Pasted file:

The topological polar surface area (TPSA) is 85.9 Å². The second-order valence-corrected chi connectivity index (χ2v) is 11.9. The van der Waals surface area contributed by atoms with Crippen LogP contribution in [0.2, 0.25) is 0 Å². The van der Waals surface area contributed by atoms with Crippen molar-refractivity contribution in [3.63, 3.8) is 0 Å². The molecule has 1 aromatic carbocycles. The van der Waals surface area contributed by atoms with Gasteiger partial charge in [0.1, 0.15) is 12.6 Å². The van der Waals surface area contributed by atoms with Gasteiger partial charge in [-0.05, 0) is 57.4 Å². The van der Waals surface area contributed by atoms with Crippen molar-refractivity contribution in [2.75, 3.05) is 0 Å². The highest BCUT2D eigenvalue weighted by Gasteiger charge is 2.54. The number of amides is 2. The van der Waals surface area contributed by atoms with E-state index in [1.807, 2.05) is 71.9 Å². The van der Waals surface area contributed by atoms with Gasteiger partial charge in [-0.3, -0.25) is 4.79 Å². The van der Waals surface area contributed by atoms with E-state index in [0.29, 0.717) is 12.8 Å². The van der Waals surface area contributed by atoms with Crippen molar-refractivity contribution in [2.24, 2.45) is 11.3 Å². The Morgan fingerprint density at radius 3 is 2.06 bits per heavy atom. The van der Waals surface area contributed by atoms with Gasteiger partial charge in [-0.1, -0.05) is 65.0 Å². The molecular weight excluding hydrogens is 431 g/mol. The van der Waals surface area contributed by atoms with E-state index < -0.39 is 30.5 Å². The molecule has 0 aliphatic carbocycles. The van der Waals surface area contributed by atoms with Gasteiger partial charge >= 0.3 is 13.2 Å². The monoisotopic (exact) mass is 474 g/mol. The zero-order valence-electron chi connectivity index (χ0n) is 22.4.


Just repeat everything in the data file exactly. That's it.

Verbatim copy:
The topological polar surface area (TPSA) is 85.9 Å². The second-order valence-corrected chi connectivity index (χ2v) is 11.9. The van der Waals surface area contributed by atoms with Crippen LogP contribution in [0.2, 0.25) is 0 Å². The van der Waals surface area contributed by atoms with Crippen molar-refractivity contribution in [3.63, 3.8) is 0 Å². The molecule has 1 aromatic carbocycles. The van der Waals surface area contributed by atoms with Gasteiger partial charge in [0.1, 0.15) is 12.6 Å². The van der Waals surface area contributed by atoms with Gasteiger partial charge in [-0.05, 0) is 57.4 Å². The van der Waals surface area contributed by atoms with Crippen molar-refractivity contribution in [2.75, 3.05) is 0 Å². The highest BCUT2D eigenvalue weighted by Gasteiger charge is 2.54. The number of amides is 2. The van der Waals surface area contributed by atoms with E-state index in [1.807, 2.05) is 71.9 Å². The van der Waals surface area contributed by atoms with Gasteiger partial charge in [-0.3, -0.25) is 4.79 Å². The van der Waals surface area contributed by atoms with E-state index in [0.29, 0.717) is 12.8 Å². The van der Waals surface area contributed by atoms with Crippen molar-refractivity contribution in [2.24, 2.45) is 11.3 Å². The Morgan fingerprint density at radius 3 is 2.06 bits per heavy atom. The van der Waals surface area contributed by atoms with Gasteiger partial charge in [-0.1, -0.05) is 65.0 Å². The molecular weight excluding hydrogens is 431 g/mol. The van der Waals surface area contributed by atoms with E-state index < -0.39 is 30.5 Å². The molecule has 0 aliphatic carbocycles. The van der Waals surface area contributed by atoms with Gasteiger partial charge >= 0.3 is 13.2 Å². The monoisotopic (exact) mass is 474 g/mol. The zero-order valence-electron chi connectivity index (χ0n) is 22.4.